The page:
Still a lot to do on these surfaces before they are ready, so I will plod on....

Thanks for looking.

Stephen.
« Last Edit: October 05, 2017, 09:50:03 AM by lone modeller »

Offline RAGIII

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Re: 1/72 Zeppelin-Lindau (Dornier) Rs II
« Reply #34 on: October 05, 2017, 09:49:34 AM »
The flying surfaces are looking great! Brilliant method for achieving the was out on the ailerons!
RAGIII
"A man has to know his limitations": Harry Callahan

"Don't slop it on" Lynda Geisler

Offline pustota

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Re: 1/72 Zeppelin-Lindau (Dornier) Rs II
« Reply #35 on: October 05, 2017, 10:23:57 PM »
Fantastic work! I lern a lot from your build, its like a master class.

Offline Juan

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Re: 1/72 Zeppelin-Lindau (Dornier) Rs II
« Reply #36 on: October 05, 2017, 11:18:13 PM »
Wow Stephen, your efforts are well worth it.  Looking really good, you must have the patience of a Saint.   :D

Online Des

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Re: 1/72 Zeppelin-Lindau (Dornier) Rs II
« Reply #37 on: October 06, 2017, 07:24:15 AM »
Thank you Stephen for your dope and talc technique. You are doing a superb job on the wings, very time consuming but rewarding.

Des.
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Online Jeff K

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Re: 1/72 Zeppelin-Lindau (Dornier) Rs II
« Reply #38 on: October 07, 2017, 07:25:20 PM »
wow. superb work on those complex curves of the fuselage (hull? what the heck do you call it on a flying boat).

i love seeing all the techniques in these scratch building threads. funny i'd filled wood pores in 1:1 scale projects, never occurred to me to use wood as the basis for something small...

Offline lone modeller

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Re: 1/72 Zeppelin-Lindau (Dornier) Rs II
« Reply #39 on: October 12, 2017, 09:22:30 AM »
Evening All,

Many thanks to Rick, Pustota, Juan, Des and Jeff for your very kind and encouraging words which I really appreciate. Juan I can assure you that I do not have the patience of a saint: you obviously do not live near to me or you would hear the language which I use at the times when my frustration levels reach breaking point.....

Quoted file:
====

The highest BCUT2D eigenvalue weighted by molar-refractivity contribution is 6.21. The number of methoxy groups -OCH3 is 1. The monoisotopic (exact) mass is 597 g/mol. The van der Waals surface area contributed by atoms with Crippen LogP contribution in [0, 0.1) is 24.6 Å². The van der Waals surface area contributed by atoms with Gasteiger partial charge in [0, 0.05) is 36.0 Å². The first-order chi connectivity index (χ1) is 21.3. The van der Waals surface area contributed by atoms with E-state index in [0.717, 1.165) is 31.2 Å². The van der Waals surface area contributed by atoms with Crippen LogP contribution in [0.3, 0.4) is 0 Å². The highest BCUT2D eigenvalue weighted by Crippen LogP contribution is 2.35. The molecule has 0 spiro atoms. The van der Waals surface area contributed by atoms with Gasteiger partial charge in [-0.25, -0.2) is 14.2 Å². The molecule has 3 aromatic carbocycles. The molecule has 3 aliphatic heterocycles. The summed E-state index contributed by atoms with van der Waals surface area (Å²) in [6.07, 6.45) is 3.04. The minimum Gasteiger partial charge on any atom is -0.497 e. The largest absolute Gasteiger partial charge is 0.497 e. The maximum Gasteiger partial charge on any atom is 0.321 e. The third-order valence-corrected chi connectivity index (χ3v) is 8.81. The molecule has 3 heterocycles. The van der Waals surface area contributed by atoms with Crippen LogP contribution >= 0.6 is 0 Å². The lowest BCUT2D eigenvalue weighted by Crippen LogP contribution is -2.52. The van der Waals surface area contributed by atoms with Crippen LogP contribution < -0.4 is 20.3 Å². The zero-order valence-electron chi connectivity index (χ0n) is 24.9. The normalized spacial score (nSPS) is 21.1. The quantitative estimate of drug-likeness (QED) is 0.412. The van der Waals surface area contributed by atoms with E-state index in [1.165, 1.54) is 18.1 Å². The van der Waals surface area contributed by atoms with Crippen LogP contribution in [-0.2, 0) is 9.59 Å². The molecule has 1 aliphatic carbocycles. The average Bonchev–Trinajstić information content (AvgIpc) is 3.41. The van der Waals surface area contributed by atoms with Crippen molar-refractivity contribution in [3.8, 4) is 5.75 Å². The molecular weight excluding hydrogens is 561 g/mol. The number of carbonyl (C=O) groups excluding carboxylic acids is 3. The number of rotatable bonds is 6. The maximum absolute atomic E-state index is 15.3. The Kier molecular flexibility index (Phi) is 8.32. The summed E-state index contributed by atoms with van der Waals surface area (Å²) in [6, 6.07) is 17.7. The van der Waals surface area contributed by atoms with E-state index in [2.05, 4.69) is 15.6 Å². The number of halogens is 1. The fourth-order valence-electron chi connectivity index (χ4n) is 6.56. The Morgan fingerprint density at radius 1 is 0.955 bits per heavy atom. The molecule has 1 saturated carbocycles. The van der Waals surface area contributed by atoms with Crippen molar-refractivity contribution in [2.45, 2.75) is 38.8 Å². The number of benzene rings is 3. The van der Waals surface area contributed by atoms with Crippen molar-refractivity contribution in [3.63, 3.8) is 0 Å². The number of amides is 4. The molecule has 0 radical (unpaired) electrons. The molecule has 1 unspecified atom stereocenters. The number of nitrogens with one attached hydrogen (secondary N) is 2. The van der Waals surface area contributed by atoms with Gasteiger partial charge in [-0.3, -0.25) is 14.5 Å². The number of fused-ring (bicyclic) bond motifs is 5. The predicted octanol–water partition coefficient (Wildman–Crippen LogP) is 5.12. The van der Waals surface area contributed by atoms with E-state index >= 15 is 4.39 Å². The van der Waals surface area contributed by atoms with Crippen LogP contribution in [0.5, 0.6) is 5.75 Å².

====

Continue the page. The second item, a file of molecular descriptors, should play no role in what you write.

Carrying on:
.....I have to write that I am currently very fed up with repeated sanding, filling and priming of ribs.... only to find still more holes!!! I gave up for a while this week and took a break to make something else, but still took a little time on them which I am pleased to report are now nearly ready....sigh.

I forgot to explain how I made the stub wings which are on the lower rear of the hull. They are made from 30 thou card and bent in a pipe of near-boiling water as described by Stevehed. The method is very good for making curved card for wings and other flying surfaces. (I just wish that I could have used the technique for the wings of this model but they were too thick). They were then filed and sanded to aerofoil section in the usual way:



The stub wings have been given the rib treatment too and are now primed and ready to have the ends drilled to take metal pins: these will be used to attach the stub wings to the hull later.

For a change I went back to the hull to drill out the cockpit area. I am not proposing to add internal detail for two good reasons. The first is that I have absolutely no idea of what the internal structure looked like other than the fact that it was built from girders like the wings, and secondly the hull is solid wood and trying to hollow out a section and fill it with detail which would never be seen anyway seems to be going too far, so I have settled for a minimal approach, rather like Airfix and Revell kits of the early 1960's where all you had was a pilot and seat if you were lucky. In my case there will be two seats as the pilots sat side by side. I will put control wheels in too and a generic instrument panel which I think was behind the windshield. Well that is where mine is going!